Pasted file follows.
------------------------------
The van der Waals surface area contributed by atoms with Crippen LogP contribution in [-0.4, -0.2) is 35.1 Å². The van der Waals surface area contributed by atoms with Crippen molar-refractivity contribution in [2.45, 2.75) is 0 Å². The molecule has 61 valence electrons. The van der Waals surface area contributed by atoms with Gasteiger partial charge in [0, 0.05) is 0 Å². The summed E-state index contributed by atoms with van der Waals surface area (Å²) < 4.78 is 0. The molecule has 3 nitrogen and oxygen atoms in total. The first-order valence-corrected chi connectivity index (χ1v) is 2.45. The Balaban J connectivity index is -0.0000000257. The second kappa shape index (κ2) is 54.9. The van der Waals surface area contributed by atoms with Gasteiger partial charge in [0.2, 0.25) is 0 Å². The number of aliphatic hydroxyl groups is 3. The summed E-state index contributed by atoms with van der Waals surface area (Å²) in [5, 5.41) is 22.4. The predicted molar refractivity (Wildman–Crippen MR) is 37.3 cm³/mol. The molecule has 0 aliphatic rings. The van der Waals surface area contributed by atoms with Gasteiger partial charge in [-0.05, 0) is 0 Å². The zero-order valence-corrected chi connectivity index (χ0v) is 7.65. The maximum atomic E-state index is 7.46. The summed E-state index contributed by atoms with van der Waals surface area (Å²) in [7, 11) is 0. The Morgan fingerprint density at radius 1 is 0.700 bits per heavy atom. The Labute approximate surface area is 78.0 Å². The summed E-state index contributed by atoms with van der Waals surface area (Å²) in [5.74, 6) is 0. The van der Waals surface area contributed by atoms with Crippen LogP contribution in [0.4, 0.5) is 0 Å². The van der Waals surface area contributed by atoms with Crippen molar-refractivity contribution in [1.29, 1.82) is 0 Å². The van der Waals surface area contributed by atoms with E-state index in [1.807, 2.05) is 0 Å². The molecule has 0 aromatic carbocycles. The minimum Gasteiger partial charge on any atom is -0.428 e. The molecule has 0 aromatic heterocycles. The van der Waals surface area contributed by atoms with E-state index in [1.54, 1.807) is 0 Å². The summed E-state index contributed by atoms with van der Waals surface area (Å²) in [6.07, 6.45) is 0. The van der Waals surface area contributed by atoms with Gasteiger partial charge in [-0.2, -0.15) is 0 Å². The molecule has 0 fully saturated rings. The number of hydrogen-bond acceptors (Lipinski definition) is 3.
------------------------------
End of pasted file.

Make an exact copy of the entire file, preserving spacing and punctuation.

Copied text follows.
The van der Waals surface area contributed by atoms with Crippen LogP contribution in [-0.4, -0.2) is 35.1 Å². The van der Waals surface area contributed by atoms with Crippen molar-refractivity contribution in [2.45, 2.75) is 0 Å². The molecule has 61 valence electrons. The van der Waals surface area contributed by atoms with Gasteiger partial charge in [0, 0.05) is 0 Å². The summed E-state index contributed by atoms with van der Waals surface area (Å²) < 4.78 is 0. The molecule has 3 nitrogen and oxygen atoms in total. The first-order valence-corrected chi connectivity index (χ1v) is 2.45. The Balaban J connectivity index is -0.0000000257. The second kappa shape index (κ2) is 54.9. The van der Waals surface area contributed by atoms with Gasteiger partial charge in [0.2, 0.25) is 0 Å². The number of aliphatic hydroxyl groups is 3. The summed E-state index contributed by atoms with van der Waals surface area (Å²) in [5, 5.41) is 22.4. The predicted molar refractivity (Wildman–Crippen MR) is 37.3 cm³/mol. The molecule has 0 aliphatic rings. The van der Waals surface area contributed by atoms with Gasteiger partial charge in [-0.05, 0) is 0 Å². The zero-order valence-corrected chi connectivity index (χ0v) is 7.65. The maximum atomic E-state index is 7.46. The summed E-state index contributed by atoms with van der Waals surface area (Å²) in [7, 11) is 0. The Morgan fingerprint density at radius 1 is 0.700 bits per heavy atom. The Labute approximate surface area is 78.0 Å². The summed E-state index contributed by atoms with van der Waals surface area (Å²) in [5.74, 6) is 0. The van der Waals surface area contributed by atoms with Crippen LogP contribution in [0.4, 0.5) is 0 Å². The van der Waals surface area contributed by atoms with Crippen molar-refractivity contribution in [1.29, 1.82) is 0 Å². The van der Waals surface area contributed by atoms with E-state index in [1.807, 2.05) is 0 Å². The molecule has 0 aromatic carbocycles. The minimum Gasteiger partial charge on any atom is -0.428 e. The molecule has 0 aromatic heterocycles. The van der Waals surface area contributed by atoms with E-state index in [1.54, 1.807) is 0 Å². The summed E-state index contributed by atoms with van der Waals surface area (Å²) in [6.07, 6.45) is 0. The van der Waals surface area contributed by atoms with Gasteiger partial charge in [-0.2, -0.15) is 0 Å². The molecule has 0 fully saturated rings. The number of hydrogen-bond acceptors (Lipinski definition) is 3.